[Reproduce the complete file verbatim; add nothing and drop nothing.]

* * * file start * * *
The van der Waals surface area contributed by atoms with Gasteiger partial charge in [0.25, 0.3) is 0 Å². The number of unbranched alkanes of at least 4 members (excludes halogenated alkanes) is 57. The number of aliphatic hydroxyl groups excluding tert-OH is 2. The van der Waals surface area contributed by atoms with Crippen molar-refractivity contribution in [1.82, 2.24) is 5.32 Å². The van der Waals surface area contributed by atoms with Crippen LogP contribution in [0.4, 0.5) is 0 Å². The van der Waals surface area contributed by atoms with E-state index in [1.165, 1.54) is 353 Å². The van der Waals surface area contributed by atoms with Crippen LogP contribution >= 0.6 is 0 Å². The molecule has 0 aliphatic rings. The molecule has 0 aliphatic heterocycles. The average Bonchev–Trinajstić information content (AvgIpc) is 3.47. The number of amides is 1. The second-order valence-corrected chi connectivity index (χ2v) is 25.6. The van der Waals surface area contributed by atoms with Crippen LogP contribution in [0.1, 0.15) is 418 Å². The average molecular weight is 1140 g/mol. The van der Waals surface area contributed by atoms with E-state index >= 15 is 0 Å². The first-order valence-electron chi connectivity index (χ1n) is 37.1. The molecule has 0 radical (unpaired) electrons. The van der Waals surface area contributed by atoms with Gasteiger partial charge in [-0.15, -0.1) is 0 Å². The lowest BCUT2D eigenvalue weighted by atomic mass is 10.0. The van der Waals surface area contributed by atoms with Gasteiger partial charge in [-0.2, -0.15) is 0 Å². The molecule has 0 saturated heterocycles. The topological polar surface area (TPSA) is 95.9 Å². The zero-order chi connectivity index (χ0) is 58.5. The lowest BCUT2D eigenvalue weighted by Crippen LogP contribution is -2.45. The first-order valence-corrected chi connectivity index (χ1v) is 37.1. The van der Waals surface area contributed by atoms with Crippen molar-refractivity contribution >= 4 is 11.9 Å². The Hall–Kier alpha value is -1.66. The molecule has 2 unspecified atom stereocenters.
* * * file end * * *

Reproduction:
The van der Waals surface area contributed by atoms with Gasteiger partial charge in [0.25, 0.3) is 0 Å². The number of unbranched alkanes of at least 4 members (excludes halogenated alkanes) is 57. The number of aliphatic hydroxyl groups excluding tert-OH is 2. The van der Waals surface area contributed by atoms with Crippen molar-refractivity contribution in [1.82, 2.24) is 5.32 Å². The van der Waals surface area contributed by atoms with Crippen LogP contribution in [0.4, 0.5) is 0 Å². The van der Waals surface area contributed by atoms with E-state index in [1.165, 1.54) is 353 Å². The van der Waals surface area contributed by atoms with Crippen LogP contribution >= 0.6 is 0 Å². The molecule has 0 aliphatic rings. The molecule has 0 aliphatic heterocycles. The average Bonchev–Trinajstić information content (AvgIpc) is 3.47. The number of amides is 1. The second-order valence-corrected chi connectivity index (χ2v) is 25.6. The van der Waals surface area contributed by atoms with Crippen LogP contribution in [0.1, 0.15) is 418 Å². The average molecular weight is 1140 g/mol. The van der Waals surface area contributed by atoms with E-state index >= 15 is 0 Å². The first-order valence-electron chi connectivity index (χ1n) is 37.1. The molecule has 0 radical (unpaired) electrons. The van der Waals surface area contributed by atoms with Gasteiger partial charge in [-0.15, -0.1) is 0 Å². The lowest BCUT2D eigenvalue weighted by atomic mass is 10.0. The van der Waals surface area contributed by atoms with Gasteiger partial charge in [-0.2, -0.15) is 0 Å². The molecule has 0 saturated heterocycles. The topological polar surface area (TPSA) is 95.9 Å². The zero-order chi connectivity index (χ0) is 58.5. The lowest BCUT2D eigenvalue weighted by Crippen LogP contribution is -2.45. The first-order valence-corrected chi connectivity index (χ1v) is 37.1. The van der Waals surface area contributed by atoms with Crippen molar-refractivity contribution >= 4 is 11.9 Å². The Hall–Kier alpha value is -1.66. The molecule has 2 unspecified atom stereocenters.